Thursday, July 21, 2011
Review: "Captain America: The First Avenger"
Just a short review tonight. Joe's handling the main review of "Captain America: The First Avenger" over at The Film Yap, so tune in there for a full take.
I was surprised that it wasn't that bad. Fitfully entertaining, especially the first half. A pretty decent villain in Red Skull played by Hugo Weaving, wearing an impressive/scary crimson get-up that looked like it was done through makeup rather than CGI. Kudos for old-school cinematic tricks.
I retain my same opinion of Chris Evans' acting abilities. (Short version: Wet paper bag > Evans trying to act his way out of.) But I was at least pleased that they kept his performance subdued, and matched the downbeat (or at least grounded) nature of the character from the comics. Steve Rogers is a weakling who was given a chance to stand up to bullies, and never forgot what it was like to be unable to defend yourself or your ideals. That's pretty much what we get onscreen.
At least they didn't have Evans reprise his slick, shallow turn as Johnny Storm from the "Fantastic Four" movies. We've already had one super-hero movie this summer where they tried to wrap the fable of a comic book character around an underwhelming actor's smirky star persona. And we all know how that turned out.
I enjoyed the lengthy origin story of Rogers, a "90-pound asthmatic," selected to be the subject of the Super Soldier experiment, not because of his physical qualities but who he is in his heart. Stanley Tucci has a nice, small role as the scientist who mentors him before turning him into a super-hero.
There's also a long section where Captain America gets sidetracked, and I enjoyed this part because it had a cynical, realistic quality -- if someone really did get zapped like Steve Rogers, this is how it probably would have played out.
The portrayal of Steve Rogers as a tiny, scrawny guy (this time they did use computer animation) remains authentically convincing. They even did something to Evans' face to make him look wan.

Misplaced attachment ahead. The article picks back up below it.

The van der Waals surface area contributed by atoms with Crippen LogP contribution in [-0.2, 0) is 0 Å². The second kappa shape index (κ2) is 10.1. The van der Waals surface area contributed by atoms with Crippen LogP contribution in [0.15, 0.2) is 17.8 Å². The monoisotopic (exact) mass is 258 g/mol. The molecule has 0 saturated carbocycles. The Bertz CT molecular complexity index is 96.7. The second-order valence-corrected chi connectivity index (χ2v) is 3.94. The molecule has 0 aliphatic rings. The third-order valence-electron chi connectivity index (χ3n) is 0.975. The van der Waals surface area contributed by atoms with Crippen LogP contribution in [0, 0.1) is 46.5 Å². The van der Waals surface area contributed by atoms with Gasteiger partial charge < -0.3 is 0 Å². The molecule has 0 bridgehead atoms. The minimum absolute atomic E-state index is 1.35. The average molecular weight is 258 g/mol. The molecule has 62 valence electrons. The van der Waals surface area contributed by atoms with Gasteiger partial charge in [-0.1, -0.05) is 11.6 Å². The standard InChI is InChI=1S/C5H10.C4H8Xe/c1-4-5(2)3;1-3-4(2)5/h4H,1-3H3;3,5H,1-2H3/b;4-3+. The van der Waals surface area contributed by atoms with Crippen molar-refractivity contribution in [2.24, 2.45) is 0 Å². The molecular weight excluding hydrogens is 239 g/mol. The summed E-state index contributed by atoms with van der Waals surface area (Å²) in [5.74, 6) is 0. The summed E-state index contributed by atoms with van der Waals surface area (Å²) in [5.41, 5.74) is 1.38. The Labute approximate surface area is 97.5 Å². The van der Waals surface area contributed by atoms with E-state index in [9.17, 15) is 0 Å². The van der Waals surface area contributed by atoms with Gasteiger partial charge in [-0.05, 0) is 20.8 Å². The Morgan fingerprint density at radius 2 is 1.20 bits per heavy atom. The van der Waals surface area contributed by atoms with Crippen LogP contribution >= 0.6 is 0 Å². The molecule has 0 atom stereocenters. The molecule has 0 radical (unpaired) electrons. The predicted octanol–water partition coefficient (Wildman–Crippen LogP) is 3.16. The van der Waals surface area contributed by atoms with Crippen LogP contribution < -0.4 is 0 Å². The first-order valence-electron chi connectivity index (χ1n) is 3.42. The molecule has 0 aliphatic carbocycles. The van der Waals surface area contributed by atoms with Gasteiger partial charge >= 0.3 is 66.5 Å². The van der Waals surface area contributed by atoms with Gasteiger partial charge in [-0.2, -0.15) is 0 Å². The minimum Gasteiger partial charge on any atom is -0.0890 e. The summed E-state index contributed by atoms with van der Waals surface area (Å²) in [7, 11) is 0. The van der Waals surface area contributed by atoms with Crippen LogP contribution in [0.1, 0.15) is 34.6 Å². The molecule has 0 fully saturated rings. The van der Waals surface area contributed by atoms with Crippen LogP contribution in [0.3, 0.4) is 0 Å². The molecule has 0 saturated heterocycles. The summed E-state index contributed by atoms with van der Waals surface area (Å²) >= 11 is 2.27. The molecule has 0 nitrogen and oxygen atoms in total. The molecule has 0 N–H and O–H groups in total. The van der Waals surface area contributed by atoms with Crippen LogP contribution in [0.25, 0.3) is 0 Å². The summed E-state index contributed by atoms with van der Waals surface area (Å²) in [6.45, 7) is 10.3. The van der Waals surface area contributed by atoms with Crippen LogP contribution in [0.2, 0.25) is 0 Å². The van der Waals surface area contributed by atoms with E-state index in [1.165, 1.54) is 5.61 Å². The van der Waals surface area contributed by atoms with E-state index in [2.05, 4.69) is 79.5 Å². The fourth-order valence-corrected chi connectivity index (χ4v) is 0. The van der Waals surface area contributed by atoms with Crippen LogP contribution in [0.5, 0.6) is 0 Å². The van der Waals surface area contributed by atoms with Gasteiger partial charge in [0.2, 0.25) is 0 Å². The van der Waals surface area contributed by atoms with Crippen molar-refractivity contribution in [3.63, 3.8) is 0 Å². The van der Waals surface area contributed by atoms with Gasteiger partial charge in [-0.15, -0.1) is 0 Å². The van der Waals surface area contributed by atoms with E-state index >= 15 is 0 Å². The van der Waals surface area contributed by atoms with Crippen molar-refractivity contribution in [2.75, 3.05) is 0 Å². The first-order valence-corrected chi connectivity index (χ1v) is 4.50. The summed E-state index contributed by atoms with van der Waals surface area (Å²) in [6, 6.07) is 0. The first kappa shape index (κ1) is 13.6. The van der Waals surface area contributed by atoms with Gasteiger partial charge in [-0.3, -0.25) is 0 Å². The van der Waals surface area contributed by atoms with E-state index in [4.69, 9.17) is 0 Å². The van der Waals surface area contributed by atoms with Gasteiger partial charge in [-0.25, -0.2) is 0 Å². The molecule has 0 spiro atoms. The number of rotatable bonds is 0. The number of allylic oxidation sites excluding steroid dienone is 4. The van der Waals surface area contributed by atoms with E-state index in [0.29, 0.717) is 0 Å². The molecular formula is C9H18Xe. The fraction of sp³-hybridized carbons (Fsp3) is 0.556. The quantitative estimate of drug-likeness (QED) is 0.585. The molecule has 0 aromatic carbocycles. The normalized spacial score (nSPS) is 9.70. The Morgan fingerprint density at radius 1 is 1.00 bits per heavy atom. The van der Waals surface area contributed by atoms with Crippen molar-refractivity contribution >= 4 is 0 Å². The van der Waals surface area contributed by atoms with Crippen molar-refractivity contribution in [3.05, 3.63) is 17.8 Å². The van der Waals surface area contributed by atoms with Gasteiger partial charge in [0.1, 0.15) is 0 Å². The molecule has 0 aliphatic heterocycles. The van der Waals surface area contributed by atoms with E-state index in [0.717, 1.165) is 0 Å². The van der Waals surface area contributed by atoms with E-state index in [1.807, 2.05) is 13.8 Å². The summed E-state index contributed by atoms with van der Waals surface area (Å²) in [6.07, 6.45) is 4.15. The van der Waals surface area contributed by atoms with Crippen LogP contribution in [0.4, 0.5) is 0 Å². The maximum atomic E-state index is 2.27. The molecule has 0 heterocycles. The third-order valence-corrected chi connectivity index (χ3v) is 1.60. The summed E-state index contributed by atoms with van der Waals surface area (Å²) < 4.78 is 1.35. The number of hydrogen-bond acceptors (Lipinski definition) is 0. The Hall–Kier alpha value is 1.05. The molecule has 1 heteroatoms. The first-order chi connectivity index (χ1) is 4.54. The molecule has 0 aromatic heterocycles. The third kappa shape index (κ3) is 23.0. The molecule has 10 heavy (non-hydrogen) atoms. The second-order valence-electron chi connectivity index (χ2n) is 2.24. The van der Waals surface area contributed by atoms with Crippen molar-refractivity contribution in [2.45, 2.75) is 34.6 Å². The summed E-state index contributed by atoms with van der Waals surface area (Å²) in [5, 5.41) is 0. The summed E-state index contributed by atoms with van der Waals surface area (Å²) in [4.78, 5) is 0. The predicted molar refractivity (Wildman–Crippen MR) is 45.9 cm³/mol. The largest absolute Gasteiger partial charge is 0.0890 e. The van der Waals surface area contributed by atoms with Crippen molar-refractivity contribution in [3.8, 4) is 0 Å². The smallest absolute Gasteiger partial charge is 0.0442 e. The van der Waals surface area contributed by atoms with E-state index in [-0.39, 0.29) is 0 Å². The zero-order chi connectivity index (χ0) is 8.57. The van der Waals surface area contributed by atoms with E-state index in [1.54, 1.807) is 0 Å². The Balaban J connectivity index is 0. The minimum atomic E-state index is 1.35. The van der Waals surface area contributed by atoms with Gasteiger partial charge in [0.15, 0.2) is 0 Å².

The love interest with a female British agent (Hayley Atwell) assigned to train his unit was hit-or-miss, and I wouldn't have missed it if they'd eliminated that character and entire storyline from the film. Why do these movies always have to give the hero a girl to be sweet on? Isn't having extraordinary powers and fighting some lunatic baddie over the fate of the world enough to build your plot on?
Tommy Lee Jones kinda phones in his performance as the gruff commander of the Strategic Scientific Reserve, Captain America's outfit. He does have a great throwaway line during a chase that's a real keeper.
Things sort of go wobbly in the second hour. I didn't appreciate director Joe Johnston and his screenwriters breaking into a montage to demonstrate Captain America's growing status as a war hero. It felt lazy and short-shrifted.
Lord knows I'm a literalist, but would have liked somebody to explain why Captain America's shield returns to him after he throws it at bad guys. Yes, we learn it's vibranium, the rarest substance on earth, and can absorb any shock. Still doesn't explain the boomerang-ism.
And the finale, where Captain American makes a brave sacrifice in the frozen tundra, left me scratching my head. Oh, stuff your spoiler complaints -- the movie is called "Captain America: The First Avenger," so we already know he returns in next summer's tent pole movie. And the first thing we see is some guys pulling his popsicle-ized tush out of the ice.
Although Nick Fury's been recruiting his team for so long, I'd hate to have been the first guy who joined. He's spent years waiting around in the club house for the gang to be assembled. Plus, isn't by definition Fury himself the first Avenger?
Anyway, without totally giving it away, Captain America is in a position where (he says) he can't stop something from happening. And then he proceeds to demonstrate that, in fact, he does have control over the situation. But instead of going back the way he came, he decides he's going to throw himself on the figurative grenade. Maybe you can figure it out, I can't.
2.5 stars out of four